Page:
This increased availability of bicarbonate ion brings about crystallization of CaCO3 in the pores of the coal thereby fracturing it and making more and larger pores available for penetration of calcium carbonate and calcium oxide. At this point the process is preferable repeated once or twice to maximize the integration of the calcium ions into the coal. Once fully processed, the resulting coal is then pushed out through conduit 18 by auger 17 onto belt 30 which carries the treated coal to “Live Pile” 31.

The treated coal is released from “Live Pile” on belt 32 to conveyor 33. The treated coal may be burned as stoker coal in a stoker burner at temperatures of about 2400° F. to about 2600° F. or may be pulverized and burned in a blower furnace at temperatures of about 3200° F. to about 3700° F.

As seen in FIG. 2, a steam plant process burns and converts treated coal to heat energy, emissions, water and ash. Using a process to burn coal heats water to steam; the steam then drives turbines. The turbines in turn drive electric power generators that send power over the transmission lines.

Alternatively, as shown in FIG. 3, the treated coal is delivered to the coal bunkers 210 over conveyor 201, which communicates with conveyor 33 of FIG. 1. Coal is metered on demand through scale 209 into pulverizers 207 to produce powdered coal. This powdered coal is directed through coal dust air line 205 and into furnace 204 through fuel injections nozzles 203. This powdered coal is blown into the furnace 204, where it ignites into an intense, swirling fire that burns at about 3500° F. At the time of the burn, calcium carbonate, calcium oxide, water and sulfur dioxide react in the presence of intense heat to form greater quantities of gypsum (CaSO4.2H2O) and lime which remain in the ash. The increased gypsum makes the ash of increased value for cement and it is removed for this use from ash bin 206. Therefore, high sulfur coal may be burned with greatly reduced emissions along with improved quality of combustion products.

FIG. 4 depicts an apparatus for treating high sulfur coal with an aqueous composition under pressure, which includes a pressurizable container 300. The pressurizable container is used to hold the coal 302 to be treated. In addition, the apparatus includes a first inlet 304 to allow the aqueous composition to enter the pressurizable container 300 and to make contact with the coal. The aqueous composition is removed from the container, such as by drying with an integral heater (not shown). There is also a second inlet 306 to allow carbon dioxide to enter the pressurizable container 300 under a pressure higher than atmospheric pressure. A source of pressurized carbon dioxide 308 is connected to the second inlet 306. Lastly, there is an outlet 310 to remove the coal from the container after the carbon dioxide pressure is released. A valve 312 can be used to controllably release the carbon dioxide pressure. The fractured coal is passed through a magnetic field gradient 314.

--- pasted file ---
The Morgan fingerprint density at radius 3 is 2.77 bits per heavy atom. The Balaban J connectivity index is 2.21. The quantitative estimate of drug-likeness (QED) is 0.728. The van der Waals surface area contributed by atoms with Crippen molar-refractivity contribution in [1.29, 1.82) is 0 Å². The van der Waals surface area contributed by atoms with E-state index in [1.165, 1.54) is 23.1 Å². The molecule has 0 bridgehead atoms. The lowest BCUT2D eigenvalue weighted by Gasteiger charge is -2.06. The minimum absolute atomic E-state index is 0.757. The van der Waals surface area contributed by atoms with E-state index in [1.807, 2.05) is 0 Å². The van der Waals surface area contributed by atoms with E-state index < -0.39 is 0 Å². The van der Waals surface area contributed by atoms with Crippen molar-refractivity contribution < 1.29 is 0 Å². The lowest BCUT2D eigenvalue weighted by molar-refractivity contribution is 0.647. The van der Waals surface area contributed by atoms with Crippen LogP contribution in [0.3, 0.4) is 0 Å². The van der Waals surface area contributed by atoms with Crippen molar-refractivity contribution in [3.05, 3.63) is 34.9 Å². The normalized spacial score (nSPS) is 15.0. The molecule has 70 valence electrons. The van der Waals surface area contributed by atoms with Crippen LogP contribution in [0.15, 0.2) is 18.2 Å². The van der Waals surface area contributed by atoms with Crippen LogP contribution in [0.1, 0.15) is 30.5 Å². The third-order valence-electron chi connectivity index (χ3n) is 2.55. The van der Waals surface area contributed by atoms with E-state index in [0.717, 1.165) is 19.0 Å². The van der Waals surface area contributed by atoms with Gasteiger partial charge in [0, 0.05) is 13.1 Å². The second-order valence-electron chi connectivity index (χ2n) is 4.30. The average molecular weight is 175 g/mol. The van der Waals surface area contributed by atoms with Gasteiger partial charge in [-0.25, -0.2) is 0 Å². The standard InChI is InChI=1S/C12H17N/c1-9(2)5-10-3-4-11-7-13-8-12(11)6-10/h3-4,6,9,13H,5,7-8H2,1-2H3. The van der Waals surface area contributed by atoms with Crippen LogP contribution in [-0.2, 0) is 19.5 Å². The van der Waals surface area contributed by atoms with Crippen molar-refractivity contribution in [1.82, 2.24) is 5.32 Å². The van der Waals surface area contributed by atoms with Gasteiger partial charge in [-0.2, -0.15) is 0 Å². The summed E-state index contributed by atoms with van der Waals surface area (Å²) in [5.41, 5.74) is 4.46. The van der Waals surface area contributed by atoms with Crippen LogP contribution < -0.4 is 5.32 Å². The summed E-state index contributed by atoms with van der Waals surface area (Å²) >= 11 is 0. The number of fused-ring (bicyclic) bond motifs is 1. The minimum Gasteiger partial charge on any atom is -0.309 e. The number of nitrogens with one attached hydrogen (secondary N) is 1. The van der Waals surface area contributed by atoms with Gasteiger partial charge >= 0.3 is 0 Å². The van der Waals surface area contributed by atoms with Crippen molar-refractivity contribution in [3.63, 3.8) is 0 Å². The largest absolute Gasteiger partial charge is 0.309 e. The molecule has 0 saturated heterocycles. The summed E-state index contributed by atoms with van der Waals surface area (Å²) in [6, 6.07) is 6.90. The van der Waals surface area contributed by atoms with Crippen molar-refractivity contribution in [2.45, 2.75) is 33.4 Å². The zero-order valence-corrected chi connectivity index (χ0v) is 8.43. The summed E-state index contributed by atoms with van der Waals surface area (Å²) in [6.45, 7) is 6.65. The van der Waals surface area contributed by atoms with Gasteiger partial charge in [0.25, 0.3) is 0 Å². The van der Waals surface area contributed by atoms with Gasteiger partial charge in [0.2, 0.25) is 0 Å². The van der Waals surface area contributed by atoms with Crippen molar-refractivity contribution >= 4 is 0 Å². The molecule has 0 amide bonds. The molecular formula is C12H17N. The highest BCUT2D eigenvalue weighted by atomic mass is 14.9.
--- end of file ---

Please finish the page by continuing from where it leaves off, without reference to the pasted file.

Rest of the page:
The following examples describe specific aspects of the invention to illustrate and provide a description of the invention for those of ordinary skill in the art. The examples should not be construed as limiting the invention, as the examples merely provide specific methodology useful in understanding and practicing the invention.

EXAMPLE I

Slurry Version

This example describes a process for carrying out the process for treating coal prior to burning.

20 lbs. of ground coal are placed in a 5-gal. airtight container.

An aqueous basic solution with a pH of 13.5 is added into the container. The aqueous solution comprises a saturated calcium carbonate with sodium hydroxide. The aqueous solution is added in an amount sufficient to cover the coal.

Carbon dioxide gas is added to the airtight container. If the pore space in the coal and spaces between the coal in the container is 40% of the volume of the container and the temperature is 70° F., then 5.5 ft3 of CO2 or 0.7 lbs. is needed. The gas is pressurized up to 300 psi. The container is then pressurized for 20 minutes.

The carbon dioxide is then flashed off reducing the pressure from 300 psi to about 1 atm (14.7 psi).

The resultant material is then passed through a magnetic field gradient.

The magnetic field gradient is either at least one magnetic field gradient or a plurality of magnetic field gradients to orient the calcium ions and to distribute the calcium ions more uniformly on the fractured coal.

EXAMPLE II

Dry Version

This example describes another process for treating coal prior to burning.

20 lbs. of ground coal are placed in a 5-gal. container.

An aqueous basic solution with a pH of 13.5 is added into the container. The aqueous solution comprises a saturated calcium carbonate with sodium hydroxide. The aqueous solution is added in an amount sufficient to cover the coal.

Carbon dioxide gas is added to the airtight container. Preferably, 5.5 ft3 of CO2 or 0.7 lbs. is used. The gas is pressurized up to 300 psi. The container is then pressurized for 20 min.

The carbon dioxide is then flashed off reducing the pressure from 300 psi to about 1 atm (14.7 psi).

The resultant material is then dried until the material has less than 3 wt % aqueous solution.

The fractured coal is then passed through a magnetic field gradient.

The magnetic field gradient is either at least one magnetic field gradient or a plurality of magnetic field gradients to orient the calcium ions and distribute the calcium ions more uniformly on the fractured coal.

While this invention has been described with emphasis on selected aspects, it should be understood that within the scope of the appended claims, the invention might be practiced or carried out in various ways other than as specifically described herein.